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The Pickford BrothersJohn and Ste


Plok work

Concept art and Promo art from around the time of the SNES release

After the end of Zippo and Rare Manchester, and consequently the end of the Fleapit coin-op project, we kept working on Plok, certain that we had the makings of a great game, and which the new generation of 16-bit consoles were powerful enough to handle.

The concept art I did during this period had four purposes; to pitch Plok as a SNES game to Software Creations, and subsequently to publishers, to support the development of the SNES game, to illustrate the SNES manual, and to expand the Plok universe in preparation for further titles.

After going crazy with the Letratone with the Fleapit concept art, this time I had just discovered magic markers for the first time. Wow! Flat, even colour on a sheet of paper. I was amazed, and went a bit mad with the magic markers for all the Plok concept art.


I'd worked on quite a few licensed games by this time, and on some of the better ones we would be given expensively produced style-guides from the licensors; folders filled with concept art and character designs showing acceptable poses, correct relative proportions of characters, pantone colours etc. All designed for the production of merchandise rather than video games, and not always that much use to us (pantone colours didn't translate to the SNES palette very well...), but they seemed to be the signature of a 'proper' character. We'd been shown something similar which Rare had prepared for their Battletoads characters before they'd even finished the first game, so producing a style-guide seemed to be the first step towards making a successful franchise. Looking back it all seems wildly optimistic, but I started producing colour charts dreamily expecting them to be used as the basis for dozens of future Plok titles and merchandising spin offs, hehe.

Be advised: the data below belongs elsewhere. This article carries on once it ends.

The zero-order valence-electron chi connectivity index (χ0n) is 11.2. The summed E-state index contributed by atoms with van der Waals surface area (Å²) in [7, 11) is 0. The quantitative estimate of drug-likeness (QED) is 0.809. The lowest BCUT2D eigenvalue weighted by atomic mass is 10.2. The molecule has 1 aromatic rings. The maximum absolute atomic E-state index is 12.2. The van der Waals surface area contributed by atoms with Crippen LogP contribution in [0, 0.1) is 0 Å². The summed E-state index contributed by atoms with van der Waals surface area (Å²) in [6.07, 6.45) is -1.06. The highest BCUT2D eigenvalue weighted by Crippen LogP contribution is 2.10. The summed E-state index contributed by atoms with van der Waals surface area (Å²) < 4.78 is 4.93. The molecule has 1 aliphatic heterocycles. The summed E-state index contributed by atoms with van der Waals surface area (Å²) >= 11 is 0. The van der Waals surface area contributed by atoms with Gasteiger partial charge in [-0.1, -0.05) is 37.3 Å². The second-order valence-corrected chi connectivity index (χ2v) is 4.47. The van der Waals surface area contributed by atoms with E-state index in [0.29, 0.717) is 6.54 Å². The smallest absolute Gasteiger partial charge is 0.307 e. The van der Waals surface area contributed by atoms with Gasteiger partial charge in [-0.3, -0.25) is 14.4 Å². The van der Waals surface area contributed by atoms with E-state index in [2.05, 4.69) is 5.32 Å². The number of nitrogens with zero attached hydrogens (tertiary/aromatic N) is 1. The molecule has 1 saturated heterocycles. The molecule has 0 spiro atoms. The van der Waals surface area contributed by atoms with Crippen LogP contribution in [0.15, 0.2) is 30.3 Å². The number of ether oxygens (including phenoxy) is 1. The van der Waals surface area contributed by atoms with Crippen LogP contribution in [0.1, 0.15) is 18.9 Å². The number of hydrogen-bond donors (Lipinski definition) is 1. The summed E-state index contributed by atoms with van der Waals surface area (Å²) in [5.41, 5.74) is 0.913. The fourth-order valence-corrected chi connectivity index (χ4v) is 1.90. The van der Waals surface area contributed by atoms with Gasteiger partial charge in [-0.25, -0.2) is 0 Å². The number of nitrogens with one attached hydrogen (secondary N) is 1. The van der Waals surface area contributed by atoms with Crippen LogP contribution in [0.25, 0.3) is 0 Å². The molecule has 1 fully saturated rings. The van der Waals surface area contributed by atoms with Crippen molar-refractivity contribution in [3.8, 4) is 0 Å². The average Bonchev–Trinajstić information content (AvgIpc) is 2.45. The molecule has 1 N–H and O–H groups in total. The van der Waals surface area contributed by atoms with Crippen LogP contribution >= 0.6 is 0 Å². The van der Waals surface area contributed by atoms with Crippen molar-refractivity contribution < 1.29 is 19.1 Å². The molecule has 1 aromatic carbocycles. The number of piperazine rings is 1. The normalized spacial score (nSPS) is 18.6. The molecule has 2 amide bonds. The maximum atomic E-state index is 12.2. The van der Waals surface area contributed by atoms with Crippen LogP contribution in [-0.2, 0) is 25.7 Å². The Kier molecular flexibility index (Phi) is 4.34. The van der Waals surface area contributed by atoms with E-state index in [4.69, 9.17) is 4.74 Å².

Plok poses

About half way through doing these we got the idea that we could use them for the game manual, which Tradewest were happy with (we usually had no involvement in game packaging at all), so, excited by the thought of seeing my drawings in print, I spent many evenings and weekends doing free artwork for the publisher.


There were several different costumes in the game that Plok could find, which were time limited power-ups, each of which altered his abilities for a short period.


There were also several vehicles that could be found in the game, which Plok used to navigate secret short-cut levels.


Mainly the fleas really, as they were the only main baddie we would have kept in future games.


A couple of the bosses in the SNES game were designed by the Lead Artist and Lead Programmer (Lyndon Brooke and John Buckley), and John and I didn't have much to do with them, so I didn't do any promo art for them as they weren't my designs. The Bobbins Bros and Rockyfella we definitely would have used again in any further games.


These were drawings I did after the completion of the SNES game, as part of a package of materials we were building up for for future products and sequels.

Ste Pickford, 17th October 2004